The Western Alaska Community Development Quota (CDQ) Program was created for the people who live in the 65 villages within 50 miles of the Bering Sea coast. The goal of the CDQ Program was to give the people in these 65 villages the chance to participate in the Bering Sea Pollock, crab, cod, and other groundfish fisheries.
Through the CDQ Program, CVRF earns money in the Bering Sea Pollock, crab and cod fisheries and reinvests in Bering Sea vessels and quota to maximize those earnings. CVRF uses the earnings to create jobs, programs and other opportunities that generate hope for the residents of CVRF’s 20 member villages, particularly the residents who want to fish and work. In order to participate in CVRF’s programs, you must be a resident of one of CVRF’s 20 member villages.
According to the most recent (2011) Alaska Permanent Fund Dividend (PFD) data, there are 9,304 people who reside in CVRF’s 20 villages and who therefore are eligible to participate in CVRF’s programs. CVRF has used PFD data informally for many years, but during a special meeting on March 22, 2013, the CVRF Board of Directors adopted a uniform standard for CVRF residency that is based on the Alaska PFD standard. The uniform CVRF residency standard applies to all CVRF activities for which “residency” is required, including scholarships, eligibility for the CDQ halibut fishery, preference for hiring at our plants and on our vessels, participation in the People Propel Program, service on the CVRF Board of Directors, and other CVRF activities and programs.
Why is residency important? The fundamental idea behind the CDQ Program is to give the villages on the shores of the Bering Sea the chance to participate in the modern, sustainable and lucrative commercial fisheries of the Bering Sea. By tying the program to residency, the CDQ “equity” in these fisheries cannot leave our villages. Generations from now, the people actually living in our villages will still be the effective “owners” of CVRF, will still serve on its Board of Directors, and will still control the future and fate of our CDQ group and the benefits we get from the Bering Sea.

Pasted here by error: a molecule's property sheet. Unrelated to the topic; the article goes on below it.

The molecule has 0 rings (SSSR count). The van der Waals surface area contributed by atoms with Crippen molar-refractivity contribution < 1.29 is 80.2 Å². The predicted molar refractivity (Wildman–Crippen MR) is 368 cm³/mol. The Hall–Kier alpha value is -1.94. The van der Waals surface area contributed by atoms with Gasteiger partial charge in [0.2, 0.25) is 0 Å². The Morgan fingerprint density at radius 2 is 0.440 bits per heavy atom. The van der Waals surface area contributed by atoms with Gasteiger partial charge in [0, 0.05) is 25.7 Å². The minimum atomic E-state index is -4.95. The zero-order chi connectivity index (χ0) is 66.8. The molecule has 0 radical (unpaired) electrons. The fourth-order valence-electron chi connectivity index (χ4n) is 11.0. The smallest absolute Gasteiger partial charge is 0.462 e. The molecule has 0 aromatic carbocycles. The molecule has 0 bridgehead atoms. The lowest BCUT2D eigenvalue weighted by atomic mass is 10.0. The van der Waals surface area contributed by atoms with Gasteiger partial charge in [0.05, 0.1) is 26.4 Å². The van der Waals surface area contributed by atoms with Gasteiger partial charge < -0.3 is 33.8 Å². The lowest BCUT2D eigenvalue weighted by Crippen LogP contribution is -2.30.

If a person leaves the village, he/she is no longer eligible to participate in CVRF’s programs. He/she does not take away any “shares” in the company. Every child in our villages will have the same right to participate in CVRF activities as his/her parents and grandparents. Each new person that moves to our villages can also participate, regardless of race, sex, religion, lineage, tribal membership, or being a shareholder in a Native corporation. Residency is a fundamental tenet of the CDQ Program and of CVRF’s mission and programs. It keeps the CDQ Program in our villages.
Residency is important.
CVRF RESIDENCY RULE
To qualify for CVRF activities that require residency, you must be able to answer yes to all of the following statements:
- I was a resident of a CVRF member village during all of the calendar year prior to the year of the CVRF activity;
- I have the intent to remain a CVRF member village resident indefinitely;
- I have not claimed residency in any other village/city, state or country or obtained a benefit as a result of a claim of residency in another village/city, state or country during the year prior to the year of the CVRF activity;
- If absent from a CVRF member village for more than 180 days, I was absent for an allowable absence; AND
- I was physically present in a CVRF member village for at least 72 consecutive hours at some time during either of the two years prior to the year of the CVRF activity.
Unlike the PFD rules, sentencing or incarceration for a felony or misdemeanor does not automatically disqualify someone as a “resident” for purposes of CVRF activities, though it may disqualify him/her for certain CVRF jobs and opportunities such as working aboard a CVRF vessel or operating CVRF machinery.
In general, the absences allowed by the PFD program will be allowed for CVRF residency, including absences for education, military service, medical treatment, providing care, etc. To the extent there is any dispute about an absence, the PFD rules will serve as guidelines and the final determination of residency will be determined by CVRF (see below).
an approved user of the Alaska PFD database. If CVRF is able to determine from the database that an individual has qualified for a PFD with a CVRF member village as his/her physical residence, the individual shall be presumed to be a CVRF resident.
CVRF reserves the right to make final determinations about residency. CVRF will take into account applicable statutes, regulations and CVRF policies, as well as fairness and common sense. CVRF may seek a written opinion from the governing body, CVRF board member and/or senior CVRF employee in the member village in settling any dispute about CVRF residency.